UAE is becoming a serious geopolitical player, says ex-British army chief

The emergence of the United Arab Emirates as an influential geopolitical player providing stability and security in the region is “good news”, said the former head of the British armed forces.

“It’s great that the UAE is starting to become a serious player in the geopolitical arena,” said Sir Nick Carter, Britain’s former chief of defense staff. Khaleej times in an interview ahead of the three-day Intersec to be held in Dubai from Sunday.

Having served in Afghanistan, Bosnia, Germany, Iraq, Kosovo, Sir Carter is renowned for his in-depth knowledge of the Middle East. After serving in the Balkans, he toured Iraq as a brigade commander in 2003-04 and repeated tours in Afghanistan between 2002 and 2013.

During his first assignment, he was responsible for the initial design of the Provincial Reconstruction Teams and the Afghan National Army. He commanded 55,000 NATO troops in Regional Command South during the Afghan ‘push’ and, on his last tour, led the transition process with former President Ashraf Ghani as the mission’s deputy commander. of NATO.

Sir Carter said the West’s dramatic withdrawal from Afghanistan and the collapse of the Afghan government was a “shock”.

“It was a huge surprise. I don’t think anyone could have predicted how it happened. At least from all the Taliban. I think most of us expected the Afghan government to be able to stay in power until spring when the next fighting season would have started. No, I can’t think of anyone who would have predicted that it would have fallen as quickly as August,” he said.

Sir Carter, who was the senior uniformed military adviser to the UK’s defense secretary and prime minister, noted that the Taliban must govern in an “inclusive” manner.

“The challenge of the Taliban is that they are not a homogeneous entity. And there are different factions within the Taliban. Therefore, they are going to find a modus operandi between these different factions so that they can govern Afghanistan effectively,” he said. “The challenge, of course, is that they don’t govern as inclusively as Afghans would like. governing or indeed how the international community would like them to govern”.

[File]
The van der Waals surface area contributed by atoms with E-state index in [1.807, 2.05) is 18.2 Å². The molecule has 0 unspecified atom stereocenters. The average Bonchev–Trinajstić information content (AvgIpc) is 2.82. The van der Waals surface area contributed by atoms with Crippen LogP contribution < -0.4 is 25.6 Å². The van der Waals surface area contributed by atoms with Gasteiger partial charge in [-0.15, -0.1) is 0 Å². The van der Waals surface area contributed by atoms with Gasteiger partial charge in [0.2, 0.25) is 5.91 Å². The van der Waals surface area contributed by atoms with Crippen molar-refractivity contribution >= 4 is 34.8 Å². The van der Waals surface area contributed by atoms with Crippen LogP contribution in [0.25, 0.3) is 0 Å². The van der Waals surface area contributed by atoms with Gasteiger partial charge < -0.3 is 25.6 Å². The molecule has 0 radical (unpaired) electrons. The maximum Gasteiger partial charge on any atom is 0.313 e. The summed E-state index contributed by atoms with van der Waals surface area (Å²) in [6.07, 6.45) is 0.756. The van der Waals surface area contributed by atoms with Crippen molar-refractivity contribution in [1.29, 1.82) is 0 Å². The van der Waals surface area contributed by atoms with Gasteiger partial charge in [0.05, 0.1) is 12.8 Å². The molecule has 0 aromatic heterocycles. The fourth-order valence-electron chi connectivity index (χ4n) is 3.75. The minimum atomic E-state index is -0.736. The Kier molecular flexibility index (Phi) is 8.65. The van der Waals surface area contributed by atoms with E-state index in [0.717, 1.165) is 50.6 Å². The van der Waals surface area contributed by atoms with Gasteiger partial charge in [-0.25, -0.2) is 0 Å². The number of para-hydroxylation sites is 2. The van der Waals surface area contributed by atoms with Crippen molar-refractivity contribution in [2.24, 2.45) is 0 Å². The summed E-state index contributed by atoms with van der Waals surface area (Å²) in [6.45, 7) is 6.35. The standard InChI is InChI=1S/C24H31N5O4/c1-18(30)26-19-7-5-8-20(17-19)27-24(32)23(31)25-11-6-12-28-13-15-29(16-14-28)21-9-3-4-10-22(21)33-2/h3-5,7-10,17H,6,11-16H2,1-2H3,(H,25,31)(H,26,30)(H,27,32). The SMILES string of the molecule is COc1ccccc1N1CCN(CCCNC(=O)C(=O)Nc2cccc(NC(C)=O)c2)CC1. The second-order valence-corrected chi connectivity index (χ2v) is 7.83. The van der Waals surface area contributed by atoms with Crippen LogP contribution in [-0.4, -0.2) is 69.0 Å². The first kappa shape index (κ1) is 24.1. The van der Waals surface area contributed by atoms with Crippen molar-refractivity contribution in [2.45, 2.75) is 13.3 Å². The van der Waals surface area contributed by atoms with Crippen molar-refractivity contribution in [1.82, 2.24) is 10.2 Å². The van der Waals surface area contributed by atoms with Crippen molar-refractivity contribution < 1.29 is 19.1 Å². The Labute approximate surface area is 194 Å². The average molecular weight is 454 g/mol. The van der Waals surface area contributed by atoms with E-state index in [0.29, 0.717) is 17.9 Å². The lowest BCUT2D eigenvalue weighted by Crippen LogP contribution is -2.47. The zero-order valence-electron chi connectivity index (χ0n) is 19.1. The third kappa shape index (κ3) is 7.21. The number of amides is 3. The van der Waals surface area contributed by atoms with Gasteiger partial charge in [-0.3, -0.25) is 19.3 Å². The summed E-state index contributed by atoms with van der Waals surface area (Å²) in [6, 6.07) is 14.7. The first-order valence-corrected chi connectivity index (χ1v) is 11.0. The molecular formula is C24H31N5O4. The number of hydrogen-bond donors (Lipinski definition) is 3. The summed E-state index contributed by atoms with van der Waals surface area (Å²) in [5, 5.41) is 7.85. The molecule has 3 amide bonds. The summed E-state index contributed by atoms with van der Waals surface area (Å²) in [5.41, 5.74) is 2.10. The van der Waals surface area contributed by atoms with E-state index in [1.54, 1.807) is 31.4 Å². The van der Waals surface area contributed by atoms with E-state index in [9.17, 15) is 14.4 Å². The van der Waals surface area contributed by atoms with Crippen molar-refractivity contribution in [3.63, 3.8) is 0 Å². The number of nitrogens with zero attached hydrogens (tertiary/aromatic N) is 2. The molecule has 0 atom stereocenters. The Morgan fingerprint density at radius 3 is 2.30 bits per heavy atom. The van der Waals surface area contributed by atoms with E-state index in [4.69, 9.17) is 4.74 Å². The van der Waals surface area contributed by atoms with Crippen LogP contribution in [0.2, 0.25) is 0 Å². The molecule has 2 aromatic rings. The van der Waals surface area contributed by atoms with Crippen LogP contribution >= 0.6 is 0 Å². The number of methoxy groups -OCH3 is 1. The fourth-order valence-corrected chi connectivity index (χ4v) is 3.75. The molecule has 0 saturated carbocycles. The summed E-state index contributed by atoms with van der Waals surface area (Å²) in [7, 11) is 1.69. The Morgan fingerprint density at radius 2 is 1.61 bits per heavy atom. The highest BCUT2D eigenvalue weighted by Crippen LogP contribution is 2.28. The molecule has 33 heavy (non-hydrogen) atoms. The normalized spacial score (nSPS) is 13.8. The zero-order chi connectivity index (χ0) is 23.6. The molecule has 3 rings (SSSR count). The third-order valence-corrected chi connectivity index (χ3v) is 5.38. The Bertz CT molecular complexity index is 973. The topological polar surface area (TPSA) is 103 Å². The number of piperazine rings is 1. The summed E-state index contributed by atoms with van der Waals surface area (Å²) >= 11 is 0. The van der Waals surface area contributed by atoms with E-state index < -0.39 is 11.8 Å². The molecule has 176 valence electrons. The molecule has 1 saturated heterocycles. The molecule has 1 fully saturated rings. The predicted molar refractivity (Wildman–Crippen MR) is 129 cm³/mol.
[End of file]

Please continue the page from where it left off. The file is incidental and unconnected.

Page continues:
Sir Carter urged the world to engage with the Taliban as Afghans face starvation this winter.

“The international community must dialogue with the Taliban. He must not recognize the Taliban because, of course, they do not govern as we would like them to govern,” he said. “But we must engage because 90% of Afghans are at serious risk of a humanitarian crisis over this winter given the number of droughts the country has experienced over the past five years, given the severe winter, lack of food and of course the fact that the economy is collapsing .

Sir Carter stressed that Afghans need foreign aid to survive this crisis situation.

“Similarly, we need to engage with the Taliban to make sure they understand there are bottom lines and they need to govern much more inclusively.”

Asked about the frosty relations the West shares with Russia and China, and whether a Third World War is looming, Sir Carter said he had no such expectations.

“No, we’re not going to see World War III. Nobody wants to cause that. And indeed most of the competitors in this new era of global state-to-state competition that we’re seeing are frankly not trying to ‘encouraging a hot war to occur, they seek to achieve their goals short of a hot war.

Speaking publicly for the first time since retiring from the military, Sir Carter will share insights from his extraordinary 44-year military career at Intersec 2022, taking place at the Dubai World Trade Center from January 16-18.

“I will talk about the global strategic context and the evolving nature of politics, war and security. I’ll draw a few inferences from this, which I hope those attending the event will find useful.

Copyright © 2022 Khaleej Times. All rights reserved. Provided by SyndiGate Media Inc. (Syndigate.info).

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